Sign up for our COVID-19 newsletter to stay up-to-date on the latest coronavirus news throughout New York [dropcap]W[/dropcap]hen I told people I would be spending the afternoon with an emergency chute glued to my back, while strapped into the front seat of a plane the size of a Smart car, they looked at me like I was not too long for this world.Illustration by Jon MorenoI pulled up to Republic Airport in misty could-go-either-way weather, parked my car in a back lot and walked toward the hangar. In front of me was this model toy plane, red and blue, plastic bubble on top.It was adorable, and presumably left there to greet guests, like me, at the entrance. I stopped and peered inside, then made my way to Lt. Colonel John Klatt’s trailer.Klatt was in town to perform at the Jones Beach air show. And if you’ve ever been there, he’s the guy bouncing around the clouds in the world famous Staudacher S-300D, a 1,250-pound high-performance aerobatic aircraft, which tops out at 250 mph.He’s also a veteran of three combat tours in Iraq, who has logged more than 2,000 hours at the controls of the F-16 alone and served in the Air National Guard for more than 20 years, flying combat, air support and humanitarian missions throughout the world.Now a member of the 148th fighter wing of the Duluth Air National Guard, Klatt spends his free time wowing audiences across the world by defying gravity every chance he gets.Today he was meeting me in Farmingdale for a tour of Long Island’s skies in his two-seater plane, capable of pulling more than 20 Gs, which is twice the load of the F-16 “Fighting Falcon” Klatt flies in his “day job.”That toy plane in the parking lot—not a toy.I was climbing in the front seat, and Klatt was climbing in behind me, with only a thin plastic canopy between us and the wild blue yonder. He’d be controlling the plane from the back so I’d get the full pilot experience.I took a deep breath as one of the guys strapped me in so tightly I couldn’t move any part of my body even an inch. Then he tucked something under the belt on my leg.“Just in case,” he said. It was a plastic bag. Now I was really getting nervous, and thankful the only thing I had eaten that day was a strawberry.Klatt started the engine. I couldn’t see him but I was wearing a mic so we could talk to each other and I could ask questions.We sped down the runway, I felt like I was strapped to a cannonball. Then, in a matter of seconds, I was in another world, 3,000 feet up.I couldn’t stop looking down at the ground. The sky was blue up above the clouds, and another toy plane, this one red, pulled up right next to us.The pilot waved to me. I waved back. I felt like the Red Baron—the Snoopy version.Klatt asked me, “So, you want the regular ride or the wild ride?”I was feeling great, so I didn’t give it a second thought before I asked for the latter.With that the plane jerked 90 degrees and we were going straight up to the sun, perpendicular to the ground. I felt weightless as we paused for barely a second before swirling and spinning straight back down, then flipped over and flew in a straight line upside-down over the Robert Moses Causeway.Strangely enough, dangling upside down over Long Island seems very natural. Things don’t look real from up there, where the tide is coming in above and the sky is at your feet.Today, I can’t even get down to the beach because the bridge is closed. After super storm Sandy, the whole area is shut down. There are orange cones and construction vehicles everywhere so the view over the causeway just isn’t the same on the ground. But if I were up there, I’m sure nothing would be lost.From above, everything looks so small, especially the things that are so big and heavy down here. We flew over a cemetery, which looked like a checkerboard of little white Chiclets from up there and nothing more, and I didn’t even realize what it was until I saw a group of little dots gathered around one of them.“I’ve always enjoyed airplanes,” said Klatt, who began flying at 17. “My dad used to take me to air shows as a kid and I was always excited about it.”After a few more loops, rollovers and a hammerhead or two—whereby the plane did a literal cartwheel across the sky—it was time to head back down to Earth. We had been up there about 20 minutes. I didn’t want to come down.Slowly the beautiful white Chiclets became headstones and everything was real again. I felt sick, not in some spiritual and transformative way. I felt sick to my stomach, and I was reaching for the bag tucked in the straps on my leg, simultaneously glad that I had only eaten that strawberry and remembering that there was a video camera focused right on my face, recording every second of my in-flight experience.Klatt later explained to me that the body has to learn to adapt to the changes in gravity. This was my first step. In other words, next time I’d be a little less nauseous.Back on the ground, I climbed out of the plane, a little wobbly on my feet. Someone handed me a tape that I vowed to never let anyone watch, ever.Back home, I turned the TV on, popped the tape in, cringed for a few minutes, then pushed the play button.Nothing.It was blank. The camera on the plane didn’t record.I was a little disappointed and a little relieved. If something on the plane had to fail 3,000 feet above the ground, I’m glad it was the camera.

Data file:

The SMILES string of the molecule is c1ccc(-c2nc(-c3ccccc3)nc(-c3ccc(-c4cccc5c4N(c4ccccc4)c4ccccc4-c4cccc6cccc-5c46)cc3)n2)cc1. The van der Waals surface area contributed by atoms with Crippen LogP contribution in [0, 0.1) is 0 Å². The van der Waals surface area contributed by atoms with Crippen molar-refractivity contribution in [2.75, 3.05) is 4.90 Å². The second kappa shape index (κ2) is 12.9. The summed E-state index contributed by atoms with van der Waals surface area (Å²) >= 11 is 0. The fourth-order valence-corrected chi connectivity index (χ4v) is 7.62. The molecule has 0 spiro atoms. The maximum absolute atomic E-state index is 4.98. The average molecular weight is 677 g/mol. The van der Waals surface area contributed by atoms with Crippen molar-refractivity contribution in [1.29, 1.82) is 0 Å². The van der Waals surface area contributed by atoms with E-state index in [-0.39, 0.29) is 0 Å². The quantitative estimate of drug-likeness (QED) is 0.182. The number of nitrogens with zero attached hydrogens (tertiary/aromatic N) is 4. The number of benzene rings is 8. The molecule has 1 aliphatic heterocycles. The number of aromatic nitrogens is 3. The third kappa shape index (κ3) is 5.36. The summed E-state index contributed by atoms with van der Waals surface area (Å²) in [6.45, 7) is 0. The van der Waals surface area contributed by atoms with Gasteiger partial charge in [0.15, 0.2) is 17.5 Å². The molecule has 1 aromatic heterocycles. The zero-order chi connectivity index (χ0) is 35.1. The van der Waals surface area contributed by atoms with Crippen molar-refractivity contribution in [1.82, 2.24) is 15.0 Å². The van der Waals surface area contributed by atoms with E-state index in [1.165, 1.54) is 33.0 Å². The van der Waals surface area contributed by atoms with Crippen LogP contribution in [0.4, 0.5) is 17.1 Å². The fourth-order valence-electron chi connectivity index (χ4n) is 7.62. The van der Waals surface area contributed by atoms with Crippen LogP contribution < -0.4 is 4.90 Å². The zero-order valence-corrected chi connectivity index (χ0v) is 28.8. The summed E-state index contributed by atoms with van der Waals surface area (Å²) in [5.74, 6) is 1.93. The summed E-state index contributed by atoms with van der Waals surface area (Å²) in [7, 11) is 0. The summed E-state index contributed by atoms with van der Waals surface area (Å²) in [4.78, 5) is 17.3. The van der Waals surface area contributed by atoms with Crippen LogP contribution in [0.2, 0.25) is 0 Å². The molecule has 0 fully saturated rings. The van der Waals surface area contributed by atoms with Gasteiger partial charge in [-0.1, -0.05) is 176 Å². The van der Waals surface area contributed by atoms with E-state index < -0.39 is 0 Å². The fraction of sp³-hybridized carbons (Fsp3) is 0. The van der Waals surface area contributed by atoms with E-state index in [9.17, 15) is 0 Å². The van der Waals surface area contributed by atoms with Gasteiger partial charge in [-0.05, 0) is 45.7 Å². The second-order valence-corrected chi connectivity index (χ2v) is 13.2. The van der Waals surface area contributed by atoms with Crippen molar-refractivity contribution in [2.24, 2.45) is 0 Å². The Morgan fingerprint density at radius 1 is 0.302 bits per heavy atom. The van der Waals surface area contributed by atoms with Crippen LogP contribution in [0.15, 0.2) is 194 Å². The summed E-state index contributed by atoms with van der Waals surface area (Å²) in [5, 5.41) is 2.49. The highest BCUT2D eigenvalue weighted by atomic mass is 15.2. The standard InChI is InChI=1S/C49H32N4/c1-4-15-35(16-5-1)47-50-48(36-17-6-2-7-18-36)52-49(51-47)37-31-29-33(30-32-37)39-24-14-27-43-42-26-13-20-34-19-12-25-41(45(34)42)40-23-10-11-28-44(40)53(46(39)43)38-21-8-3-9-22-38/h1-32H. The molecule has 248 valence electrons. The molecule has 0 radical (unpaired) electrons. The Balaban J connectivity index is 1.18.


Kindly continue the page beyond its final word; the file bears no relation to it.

If the many conversations Callahan & Associates has held with industry technologists across 2019 are any indication, credit unions might soon stop chasing waterfall.Waterfall, of course, is a software development methodology. But it’s not the only one, and many credit unions are turning in another direction entirely to meet the demands of a rapidly changing financial services environment. Perhaps your credit union has considered adopting agile.Callahan leaders have discussed the pros and cons of changing to an agile methodology with all manner of clients during our technology roundtables, consulting work, and strategic planning sessions. Additionally, we’ve written several case studies profiling successful credit union adoptions.We’ve learned enough to understand the benefits of an agile approach, which is why Callahan underwent agile training earlier this year with a goal to fully adopt the methodology in the coming months. continue reading » ShareShareSharePrintMailGooglePinterestDiggRedditStumbleuponDeliciousBufferTumblr
Food & DiningLifestyle Blueberry-Lime Margarita. by: – July 22, 2011 Share Share Sharing is caring! Share Blueberry-Lime Margarita.Frozen limeade adds zing to this stellar blueberry margarita.Recipe NutritionPer serving: 125 calories; 1 g fat (0 g saturated fat, 0 g mono unsaturated fat); 0 mg cholesterol; 31 g carbohydrates; 0 g protein; 2 g fiber; 6 mg sodium; 147 mg potassium Nutrition Bonus: Potassium, vitamin C, phytochemicals.Ingredients:2 cups ice1 cup frozen blueberries1 cup blueberry nectar1/4 cup seltzer2 tablespoons frozen limeade1 tablespoon lime juice3 ounces tequila, optional1 lime wedgeCoarse salt 30 Views no discussions Directions:Combine ice, blueberries, blueberry nectar, seltzer, limeade, lime juice and tequila, if using, in a blender and blend until smooth. Rub rim of 2 glasses with lime wedge and dip in salt. Divide the margarita between the prepared glasses and serve.Recipe source: EatingWell.com Tweet